Maintenance, Prevention, and Conservation
Regular surface cleaning is the basic maintenance of outdoor sculptures. Cleaning can be performed by trained staff using suitable cloths, sponges, and soft brushes, water, and neutral surfactants. More advanced cleaning, such as rinsing with low-pressure water combined with cloth and brushes, should be done only if needed and only if the material is sufficiently durable. This approach should be carried out cautiously by a conservator, as inappropriate cleaning mediums and tools can cause severe damage.

To prevent the wearing down of a sculpture's surface, sacrificial wax, acrylic, or emulsion protection layers—with optional UV absorbers and fungicides added—can be brushed or sprayed on and then monitored on a yearly basis. This standard procedure for outdoor bronzes and painted metal sculptures also works well for artworks in GRP.2

The deterioration of GRP sculptures manifests itself in various ways, from the micro to the macro level. Sunlight causes discoloration and, combined with rain, produces a dull and chalky surface after a decade or so. When the polyester wears down, water can enter the fiberglass reinforcing layer, causing mold growth and further damage after a period of frost. Larger breaks in the material can result in corrosion of the metal inner construction or in the rotting of any wooden structure inside.

Actual damage, breaks, and tears or the flaking of the paint layer require repair. Localized repair involves clearing away worn material. Preparing the area for a lasting fill and a stable retouching often entails irreversible loss of original material. Such a loss should be considered secondary to saving the entire sculpture and its appearance, as delaying intervention or doing nothing facilitates further decay and, in the end, costs more.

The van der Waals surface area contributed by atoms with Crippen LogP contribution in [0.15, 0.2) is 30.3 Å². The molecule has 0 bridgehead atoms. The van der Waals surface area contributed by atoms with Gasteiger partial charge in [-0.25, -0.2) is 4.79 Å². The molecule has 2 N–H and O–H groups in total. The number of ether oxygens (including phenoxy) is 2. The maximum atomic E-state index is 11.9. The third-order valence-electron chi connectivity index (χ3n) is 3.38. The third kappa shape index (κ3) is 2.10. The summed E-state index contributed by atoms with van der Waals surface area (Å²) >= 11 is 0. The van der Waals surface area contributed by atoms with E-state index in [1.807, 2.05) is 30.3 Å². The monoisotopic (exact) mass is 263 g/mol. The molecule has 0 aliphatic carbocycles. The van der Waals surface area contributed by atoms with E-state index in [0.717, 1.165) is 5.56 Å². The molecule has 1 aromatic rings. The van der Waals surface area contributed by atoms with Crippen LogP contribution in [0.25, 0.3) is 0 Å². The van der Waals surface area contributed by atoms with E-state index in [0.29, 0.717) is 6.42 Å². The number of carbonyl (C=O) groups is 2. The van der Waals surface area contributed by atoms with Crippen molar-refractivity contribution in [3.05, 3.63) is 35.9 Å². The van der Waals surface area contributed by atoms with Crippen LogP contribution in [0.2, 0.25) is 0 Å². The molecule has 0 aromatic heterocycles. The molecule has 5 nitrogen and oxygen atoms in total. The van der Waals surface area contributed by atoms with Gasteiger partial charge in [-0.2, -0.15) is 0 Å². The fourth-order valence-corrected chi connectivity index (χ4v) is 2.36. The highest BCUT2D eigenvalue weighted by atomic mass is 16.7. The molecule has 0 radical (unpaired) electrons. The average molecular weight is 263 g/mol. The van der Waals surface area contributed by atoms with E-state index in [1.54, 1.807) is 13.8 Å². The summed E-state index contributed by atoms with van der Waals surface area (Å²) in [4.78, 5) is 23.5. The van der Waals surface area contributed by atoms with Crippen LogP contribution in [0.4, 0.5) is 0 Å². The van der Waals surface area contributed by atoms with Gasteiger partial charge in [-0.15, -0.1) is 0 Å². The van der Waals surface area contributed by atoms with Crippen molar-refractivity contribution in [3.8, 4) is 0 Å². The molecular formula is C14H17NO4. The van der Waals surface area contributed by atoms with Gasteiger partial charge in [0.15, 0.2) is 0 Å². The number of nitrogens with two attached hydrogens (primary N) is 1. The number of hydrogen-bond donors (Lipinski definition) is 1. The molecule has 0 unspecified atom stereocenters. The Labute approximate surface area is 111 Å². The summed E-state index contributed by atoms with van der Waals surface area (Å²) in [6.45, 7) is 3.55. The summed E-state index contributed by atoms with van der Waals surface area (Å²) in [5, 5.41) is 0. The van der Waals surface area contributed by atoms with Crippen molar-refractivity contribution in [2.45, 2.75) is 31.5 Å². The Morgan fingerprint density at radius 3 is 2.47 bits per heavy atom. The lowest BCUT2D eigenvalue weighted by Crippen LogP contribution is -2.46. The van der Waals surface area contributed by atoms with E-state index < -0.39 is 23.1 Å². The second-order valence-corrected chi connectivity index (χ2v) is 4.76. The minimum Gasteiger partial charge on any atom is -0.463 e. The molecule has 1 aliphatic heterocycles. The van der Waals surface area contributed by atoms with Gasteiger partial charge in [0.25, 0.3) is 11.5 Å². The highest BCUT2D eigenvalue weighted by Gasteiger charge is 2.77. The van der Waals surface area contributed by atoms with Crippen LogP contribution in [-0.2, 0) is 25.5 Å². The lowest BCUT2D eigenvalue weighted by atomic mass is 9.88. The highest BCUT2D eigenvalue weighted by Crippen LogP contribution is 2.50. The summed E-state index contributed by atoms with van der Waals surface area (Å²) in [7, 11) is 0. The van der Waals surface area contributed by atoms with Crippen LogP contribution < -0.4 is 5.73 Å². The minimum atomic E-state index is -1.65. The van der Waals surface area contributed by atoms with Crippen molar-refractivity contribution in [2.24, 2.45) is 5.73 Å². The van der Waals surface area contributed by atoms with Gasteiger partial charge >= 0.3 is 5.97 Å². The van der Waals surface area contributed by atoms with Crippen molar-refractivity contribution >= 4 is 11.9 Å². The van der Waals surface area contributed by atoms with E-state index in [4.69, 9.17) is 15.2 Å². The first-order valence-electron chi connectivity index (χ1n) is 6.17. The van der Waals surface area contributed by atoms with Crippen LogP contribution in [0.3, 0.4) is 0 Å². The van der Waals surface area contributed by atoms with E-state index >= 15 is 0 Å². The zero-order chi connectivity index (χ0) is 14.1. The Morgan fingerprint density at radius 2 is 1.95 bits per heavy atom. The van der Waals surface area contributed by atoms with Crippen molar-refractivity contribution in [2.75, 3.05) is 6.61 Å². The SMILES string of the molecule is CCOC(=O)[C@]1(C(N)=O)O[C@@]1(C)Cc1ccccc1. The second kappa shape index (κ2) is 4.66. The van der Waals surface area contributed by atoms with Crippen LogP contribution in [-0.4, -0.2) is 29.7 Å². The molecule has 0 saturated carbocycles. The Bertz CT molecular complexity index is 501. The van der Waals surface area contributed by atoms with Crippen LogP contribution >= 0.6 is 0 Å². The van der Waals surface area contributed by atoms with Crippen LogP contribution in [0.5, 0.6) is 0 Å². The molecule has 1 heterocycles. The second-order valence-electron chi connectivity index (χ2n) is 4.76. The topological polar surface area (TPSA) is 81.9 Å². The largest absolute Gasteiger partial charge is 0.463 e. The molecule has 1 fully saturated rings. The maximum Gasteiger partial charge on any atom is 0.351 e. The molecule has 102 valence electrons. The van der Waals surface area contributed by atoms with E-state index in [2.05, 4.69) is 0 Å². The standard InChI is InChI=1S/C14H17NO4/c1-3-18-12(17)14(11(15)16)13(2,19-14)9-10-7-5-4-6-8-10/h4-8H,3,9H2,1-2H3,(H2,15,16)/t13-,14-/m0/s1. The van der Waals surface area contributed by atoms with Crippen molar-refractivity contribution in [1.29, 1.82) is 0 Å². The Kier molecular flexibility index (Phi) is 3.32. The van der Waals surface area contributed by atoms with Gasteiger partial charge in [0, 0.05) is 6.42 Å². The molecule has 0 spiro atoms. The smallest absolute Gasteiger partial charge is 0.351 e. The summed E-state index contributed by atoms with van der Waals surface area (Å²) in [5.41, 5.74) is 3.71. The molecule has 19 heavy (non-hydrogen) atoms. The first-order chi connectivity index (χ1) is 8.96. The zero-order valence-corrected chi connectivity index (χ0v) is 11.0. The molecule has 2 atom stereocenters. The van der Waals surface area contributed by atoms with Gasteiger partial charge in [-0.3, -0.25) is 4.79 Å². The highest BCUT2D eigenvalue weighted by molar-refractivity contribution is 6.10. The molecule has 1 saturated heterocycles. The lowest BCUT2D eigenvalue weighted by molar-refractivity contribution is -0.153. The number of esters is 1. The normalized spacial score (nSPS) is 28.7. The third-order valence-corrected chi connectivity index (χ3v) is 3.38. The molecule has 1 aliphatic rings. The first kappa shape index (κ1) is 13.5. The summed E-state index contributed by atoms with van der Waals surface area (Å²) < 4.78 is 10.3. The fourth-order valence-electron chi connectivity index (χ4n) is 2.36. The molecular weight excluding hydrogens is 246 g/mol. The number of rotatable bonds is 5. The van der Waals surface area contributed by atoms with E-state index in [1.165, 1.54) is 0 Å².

Retouching in an aged paint layer, however, may stand out over time, as the original and repair layers age differently. No paint layer, protective coating, or varnish lasts forever outdoors, and recoating ultimately becomes inevitable. For a durable recoating of GRP, the best current coating system that most matches the original surface should be selected. Because with good preparation and priming of the surface, the original surface may not stay intact, the concept of reversibility should be reconsidered in light of the main aim—to restore the sculpture's original look and the artist's intent, particularly when the artwork was fabricated by industry in the first place.

Decisions on Treatment
Several examples of the conservation of outdoor sculptures in GRP illustrate some of the treatment issues involved.

Some of the many Niki de Saint Phalle painted GRP sculptures have sustained damage, fading, and delamination of paint and are in need of treatment. The Lifesaver Fountain (1993) in Duisburg, Germany (a joint work with her artist husband Jean Tinguely), has recently been restored. The joints of the inner structure of the sculpture were strengthened by additional stainless steel profiles in order for the fountain to again be operated properly in its public space. Acrylic fillings were applied, and because total repainting was not yet necessary, localized painting—with translucent and opaque acrylic paint containing the same pigments as originally used—was carried out, with good results. A polyurethane clear coat was then applied to mimic the original.3

Detail / Jardin d'émail / Dubuffet